Indigenous groups stage a nationwide strike to protest President Rafael Correa while supporters rally for him in Cuba. Sean Carberry reports.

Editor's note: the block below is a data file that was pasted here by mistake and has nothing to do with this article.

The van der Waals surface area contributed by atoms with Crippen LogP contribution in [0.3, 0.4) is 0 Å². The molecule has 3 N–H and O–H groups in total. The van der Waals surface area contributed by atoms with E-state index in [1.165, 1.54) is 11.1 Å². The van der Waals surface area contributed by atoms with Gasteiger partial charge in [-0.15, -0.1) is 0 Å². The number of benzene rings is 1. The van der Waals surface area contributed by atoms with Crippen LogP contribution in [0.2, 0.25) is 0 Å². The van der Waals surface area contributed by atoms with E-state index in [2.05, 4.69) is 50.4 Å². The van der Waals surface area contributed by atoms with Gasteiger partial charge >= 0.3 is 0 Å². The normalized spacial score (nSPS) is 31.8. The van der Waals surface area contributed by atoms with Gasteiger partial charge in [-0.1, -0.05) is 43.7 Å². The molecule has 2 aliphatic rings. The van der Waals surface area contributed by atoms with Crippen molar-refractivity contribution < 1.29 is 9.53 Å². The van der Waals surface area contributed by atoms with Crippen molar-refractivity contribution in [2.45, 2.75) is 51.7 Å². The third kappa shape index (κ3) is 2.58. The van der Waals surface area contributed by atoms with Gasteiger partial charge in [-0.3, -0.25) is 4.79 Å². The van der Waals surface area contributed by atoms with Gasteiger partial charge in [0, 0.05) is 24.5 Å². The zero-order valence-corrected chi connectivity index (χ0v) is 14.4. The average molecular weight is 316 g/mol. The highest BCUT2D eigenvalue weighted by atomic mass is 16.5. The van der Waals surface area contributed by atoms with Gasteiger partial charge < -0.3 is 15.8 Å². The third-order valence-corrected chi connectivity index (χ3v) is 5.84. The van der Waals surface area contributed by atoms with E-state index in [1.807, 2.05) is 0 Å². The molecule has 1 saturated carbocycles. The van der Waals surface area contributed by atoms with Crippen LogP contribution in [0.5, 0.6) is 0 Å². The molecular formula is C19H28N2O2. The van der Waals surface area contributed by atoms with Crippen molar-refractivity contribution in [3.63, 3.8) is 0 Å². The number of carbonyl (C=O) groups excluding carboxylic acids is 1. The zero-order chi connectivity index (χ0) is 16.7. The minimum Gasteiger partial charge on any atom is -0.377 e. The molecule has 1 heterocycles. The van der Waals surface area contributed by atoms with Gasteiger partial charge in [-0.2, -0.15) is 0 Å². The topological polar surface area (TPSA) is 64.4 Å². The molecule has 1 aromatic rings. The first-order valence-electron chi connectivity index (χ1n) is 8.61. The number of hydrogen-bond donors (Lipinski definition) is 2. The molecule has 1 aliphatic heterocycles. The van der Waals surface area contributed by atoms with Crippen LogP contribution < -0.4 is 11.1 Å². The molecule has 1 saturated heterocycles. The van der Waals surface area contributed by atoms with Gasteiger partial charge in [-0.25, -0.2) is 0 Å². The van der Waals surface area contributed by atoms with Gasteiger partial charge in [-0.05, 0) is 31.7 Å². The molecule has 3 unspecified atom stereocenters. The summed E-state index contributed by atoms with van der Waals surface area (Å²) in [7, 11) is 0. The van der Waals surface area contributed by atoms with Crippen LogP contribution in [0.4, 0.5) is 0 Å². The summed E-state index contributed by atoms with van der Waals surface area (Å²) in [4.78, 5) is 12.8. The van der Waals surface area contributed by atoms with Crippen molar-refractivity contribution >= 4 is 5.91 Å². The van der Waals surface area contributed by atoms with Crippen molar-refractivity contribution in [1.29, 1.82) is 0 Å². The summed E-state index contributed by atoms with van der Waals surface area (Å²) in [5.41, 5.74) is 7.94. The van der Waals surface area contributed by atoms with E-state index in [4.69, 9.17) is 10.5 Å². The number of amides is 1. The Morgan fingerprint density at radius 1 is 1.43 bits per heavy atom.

STORY: About 50 miles from Quito, indigenous opposition groups block the Pan-American Highway. Labor unions and social organizations organized a nationwide strike to protest tax hikes and constitutional changes that would allow leftist President Rafael Correa to seek a fourth term. Correa, an economist by training, has been popular among the poor for providing stability and for welfare policies, paid for by oil revenues. But, a slide in oil prices has limited spending on social programs, and critics say he wields power like past Latin American strongmen. Julio Cesar Piralungo is president of the Cotopaxi Indigenous Movement. (SOUNDBITE) (Spanish) PRESIDENT OF COTOPAXI INDIGENOUS MOVEMENT, JULIO CESAR PIRALUNGO, SAYING: "We will continue this fight indefinitely. We will defend ourselves. This has been resistance and today we have come together under the flag of struggle, the flag of resistance." But, for all the bluster of the protesters, the strike might have been a tempest in a teapot. It didn't appear to affect major sectors of business or government. And, in Cuba, sympathizers of Correa rallied in his defense. They said it was important to back Correa and his 'citizen revolution' that benefitted historically disenfranchised communities. Supporters claimed the anti-Correa protesters are part of a destabilizing movement challenging leftist governments across Latin America.